Environmental friendly services and tips

Striking Photos Show Animal Survivors Of Northern California Wildfires

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As communities in Northern California devastated by the Butte and Valley wildfires begin the arduous effort of rebuilding, animal rescue groups and veterinary hospitals are working to care for the countless non-human creatures that have been displaced and injured by the blazes. 


There’s no official tally of animal injuries or fatalities, but animal control officer Shirley Zindler noted there are “many thousands of animals affected by the fires through death, injury or displacement.” Zindler is an animal control officer in Sonoma County, but she’s also been working on animal rescues throughout Lake County, the county hardest hit by the Valley Fire. The Valley and Butte Fires claimed at least six human lives and destroyed more than 1,000 homes. 


The Valley Fire, Zindler said, was particularly perilous for pets because it started so suddenly, people had almost no time to prepare.


“It was chaos,” she told The Huffington Post. “The fire came through so fast and so hot, people didn’t have time to grab their animals.” In some cases, people had only “literally minutes” to evacuate. In others, people simply weren’t at home when they realized they had to flee, and weren’t able to get back to their residences in time.


Karen Schaver, director of nonprofit Orphan Dog Rescue and a member of disaster response group Lake Evacuation and Animal Protection, described rescuing two dogs whose owner simply couldn’t get to them.


“We broke the door down and got the dogs, who were still in their crates … I was in contact with the owner, who could get not past barricades,” she told HuffPost in an email. She added that Orphan Dog is now boarding some dogs whose owners were able to save their pets, but now lack homes themselves and need a place for the canines to stay temporarily.


With the fires largely contained, the dramatic, fast-paced rescues are mostly over, but there’s a huge amount of work ahead for animal shelters and veterinary clinics.


“Early last week … we were still pulling horribly burned cats out of the wreckage,” Zindler said. But now, she added, “The immediate crisis is over, but you’ve got thousands of people without homes, animals roaming loose.”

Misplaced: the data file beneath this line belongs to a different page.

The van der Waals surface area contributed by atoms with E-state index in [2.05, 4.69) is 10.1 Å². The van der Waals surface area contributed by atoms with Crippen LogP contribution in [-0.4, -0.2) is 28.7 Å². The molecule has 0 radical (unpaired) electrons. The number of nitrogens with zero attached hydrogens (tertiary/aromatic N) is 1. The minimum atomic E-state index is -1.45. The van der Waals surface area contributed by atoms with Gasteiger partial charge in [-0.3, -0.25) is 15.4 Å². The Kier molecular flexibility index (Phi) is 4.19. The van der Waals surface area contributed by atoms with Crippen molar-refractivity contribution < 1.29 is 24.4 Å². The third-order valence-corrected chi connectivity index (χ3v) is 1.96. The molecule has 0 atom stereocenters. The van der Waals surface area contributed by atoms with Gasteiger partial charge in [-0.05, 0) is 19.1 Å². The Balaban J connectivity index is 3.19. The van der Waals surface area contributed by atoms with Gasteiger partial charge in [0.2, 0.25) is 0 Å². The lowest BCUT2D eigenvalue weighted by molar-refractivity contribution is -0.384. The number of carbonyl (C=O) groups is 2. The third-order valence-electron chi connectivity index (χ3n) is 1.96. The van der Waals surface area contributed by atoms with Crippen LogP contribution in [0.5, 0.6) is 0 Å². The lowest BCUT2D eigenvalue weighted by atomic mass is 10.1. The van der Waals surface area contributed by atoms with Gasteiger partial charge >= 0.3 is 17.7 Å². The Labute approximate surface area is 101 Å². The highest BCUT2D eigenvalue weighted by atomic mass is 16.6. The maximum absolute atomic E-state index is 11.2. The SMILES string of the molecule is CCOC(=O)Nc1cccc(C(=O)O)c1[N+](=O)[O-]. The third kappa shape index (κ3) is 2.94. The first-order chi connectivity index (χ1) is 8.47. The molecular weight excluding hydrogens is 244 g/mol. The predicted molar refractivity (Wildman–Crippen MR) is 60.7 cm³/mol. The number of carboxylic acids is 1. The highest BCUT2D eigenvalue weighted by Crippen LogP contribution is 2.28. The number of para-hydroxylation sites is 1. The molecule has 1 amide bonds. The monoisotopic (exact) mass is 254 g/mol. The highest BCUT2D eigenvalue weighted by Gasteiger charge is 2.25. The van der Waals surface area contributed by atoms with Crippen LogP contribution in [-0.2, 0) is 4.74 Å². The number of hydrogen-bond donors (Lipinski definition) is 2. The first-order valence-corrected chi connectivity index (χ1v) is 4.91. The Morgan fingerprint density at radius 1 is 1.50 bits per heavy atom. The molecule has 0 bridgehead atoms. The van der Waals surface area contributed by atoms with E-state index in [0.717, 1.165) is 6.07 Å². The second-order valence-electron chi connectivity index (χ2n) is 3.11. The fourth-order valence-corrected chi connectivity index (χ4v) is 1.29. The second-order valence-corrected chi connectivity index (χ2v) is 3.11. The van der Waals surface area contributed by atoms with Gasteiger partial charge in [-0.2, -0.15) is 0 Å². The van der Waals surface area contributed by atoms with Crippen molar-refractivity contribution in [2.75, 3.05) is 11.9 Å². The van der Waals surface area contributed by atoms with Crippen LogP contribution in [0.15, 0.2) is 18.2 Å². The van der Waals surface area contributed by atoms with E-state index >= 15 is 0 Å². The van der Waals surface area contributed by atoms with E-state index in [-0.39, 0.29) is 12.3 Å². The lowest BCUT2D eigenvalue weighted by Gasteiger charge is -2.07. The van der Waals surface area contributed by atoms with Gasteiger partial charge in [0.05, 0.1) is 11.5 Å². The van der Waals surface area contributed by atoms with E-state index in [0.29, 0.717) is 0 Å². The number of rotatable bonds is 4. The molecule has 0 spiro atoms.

Veterinarian Jeff Smith with Middletown Animal Hospital in Middletown, California, said his clinic — which only had phone service restored on Tuesday — treated about 500 animals in the first two weeks of blazes in Lake County, about half in the clinic itself and half in the field.


And not all those cases were for burns. He noted that in one case, they treated a dog that had been shot because it was roaming loose. Other displaced, newly stray animals have eaten things that they shouldn’t have.


In many cases, Smith said, they’ve been treating animals for their immediate needs, then shipping them to other animal hospitals outside of the area. He noted that Middletown is treating all animals with injuries related to the wildfires totally free of charge, which has been made possible partially by a GoFundMe account.


Smith said that veterinary efforts have been largely focused on domestic animals, though they have treated a small wild animals, like birds, that people have brought into the clinic.


The biggest challenge for animal groups has been finding space for all of the displaced animals, Schaver said. Lake County Animal Care and Control has had to transport some animals to shelters outside of the county temporarily.


Zindler said the best way to help displaced and injured animals is to donate to animal hospitals and shelters in Northern California that are working with animals. She noted the excellent work of Middletown, and added that Lake County Animal Care and Control “has been doing a wonderful job” with the difficult situation. But there’s no shortage of other groups, some of which can be found here, that can also use donations of money and supplies.


People local to the area, who are able to, can also volunteer their time. Friends of Calaveras Animal Services, which operates a shelter in San Andreas, is just one organization that recently put out a request for volunteers, noting they have multitudes of dogs, cats, snakes, horses and steers coming through their facility.


Those who missing pets after the Valley Fire should check Valley Fire Animals, a website set up to reunite owners with their furry friends. On Tuesday, Lake County Animal Care and Control also posted several resources that those searching for pets should call, which can be found here.


Schaver also offered advice for those who want to help ensure their pets’ safety in the case of natural disasters.


“Socialize your animals so that rescue workers can get them contained and transported swiftly and safely,” she said. “Get them used to crates and cars. Leave placards on your doors notifying recuse workers about the number and type of animals you have inside.” She also stressed the importance of making sure your house number is large and clearly visible for rescue workers who may be trying to find a specific residence.


Though the damage the wildfires has done has been horrific, Smith has been heartened to see community members work to help one another.


“It’s been a terrible disaster but it’s been nice to see the human response,” he said. “I think we’re entering the hard, more difficult part of the work.”


Contact the author of this article at Hilary.Hanson@huffingtonpost.com


More photos below:


— This feed and its contents are the property of The Huffington Post, and use is subject to our terms. It may be used for personal consumption, but may not be distributed on a website.








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